Guests have access to the entire surrounding land and house. For those interested, someone can be organised to explain what all the plants are and their use either as food, medicine or in ceremonies. The surrounding area also offers some nice walks and views with the local temple and start of the rainforest 100m to the north of the house.
People in the village are very welcoming and although little English is spoken, guests are strongly encouraged to take a trip into the village to visit either the temples, take a walk around the area or have a coffee at one of the warungs.
The area is still untouched by large-scale tourism and is still very traditional with little English spoken and life still very much driven by tradition and community. Ceremonies are frequent and guests are welcome to join any of the many local ceremonies ranging from funerals and weddings through to temple odalans, home odalans, three month baby ceremonies, tooth filings etc. English speaking guides are available, if wanted, to explain what it going on and a contribution is given to the banjar for all guests which covers donations to ceremonies or temples.
To the north of the village is protected rainforest which runs up to the summit of Mount Batukaru. Treks to the summit are available to those with a good level of fitness and a shorter trip to Jatiluwih temple in the middle of the forest offers the chance to experience the rainforest first hand.
The area is remote, hard to find and the roads in the area are frequently broken. It is highly recommended to use one of the drivers available from the village who are experienced driving on what can be dangerous roads. Pick-ups, drop offs and shorter trips are all available – please enquire for price.
The house was built with sustainability in mind and I would like that to continue through the behaviour of guests. It's not too difficult: minimise your waste, don't throw it on the ground, don't trample plants, don't take things from the forest, don't kill things; respect nature. My local community are important to me and they too demand respect. My village is a traditional Balinese Hindu community, composed primarily of farmers living in multi-generational family compounds. Life here is punctuated by a flow of ceremonies of various sizes, ranging from offerings in family temples, through to odalan at Muncak Sari. You are more than welcome to attend any of these ceremonies - my village would, in fact, be delighted - however traditional dress must be worn. Appropriate clothing is available for free and the pembantu or I can help you dress correctly. Respectful behaviour is expected at all times in the village and the temples. Please note that very few people from Anyar understand any English but will happily spend time with you in the village - a few words of Bahasa Indonesia or Basa Bali will go a long way. If you would like some useful phrases before visiting, please let me know.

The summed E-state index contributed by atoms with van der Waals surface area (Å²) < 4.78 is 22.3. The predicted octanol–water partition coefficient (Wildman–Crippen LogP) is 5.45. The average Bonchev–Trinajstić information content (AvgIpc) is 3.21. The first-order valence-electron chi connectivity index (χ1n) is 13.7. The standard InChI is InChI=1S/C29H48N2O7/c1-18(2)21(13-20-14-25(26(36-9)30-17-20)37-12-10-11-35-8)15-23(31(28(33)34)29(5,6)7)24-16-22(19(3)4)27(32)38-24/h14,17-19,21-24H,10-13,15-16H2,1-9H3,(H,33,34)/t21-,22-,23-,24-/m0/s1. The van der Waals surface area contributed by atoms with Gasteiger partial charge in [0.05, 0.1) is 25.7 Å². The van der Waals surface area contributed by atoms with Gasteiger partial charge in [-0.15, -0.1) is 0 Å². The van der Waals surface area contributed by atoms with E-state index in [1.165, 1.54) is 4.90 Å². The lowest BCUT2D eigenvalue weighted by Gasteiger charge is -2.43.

I was raised in England and lived in London for over a decade working as a software architect. As I approached 30 I started to wonder what else there was out there. Before I knew it I was living in a bamboo house in a remote village on the border of the Balinese rainforest with two dogs, a cat and a monkey. I have not looked back. Love music of all varieties, nature, peace, learning about Balinese culture, teaching English and IT in the village, beef rendang, nangka goreng and organic gardening.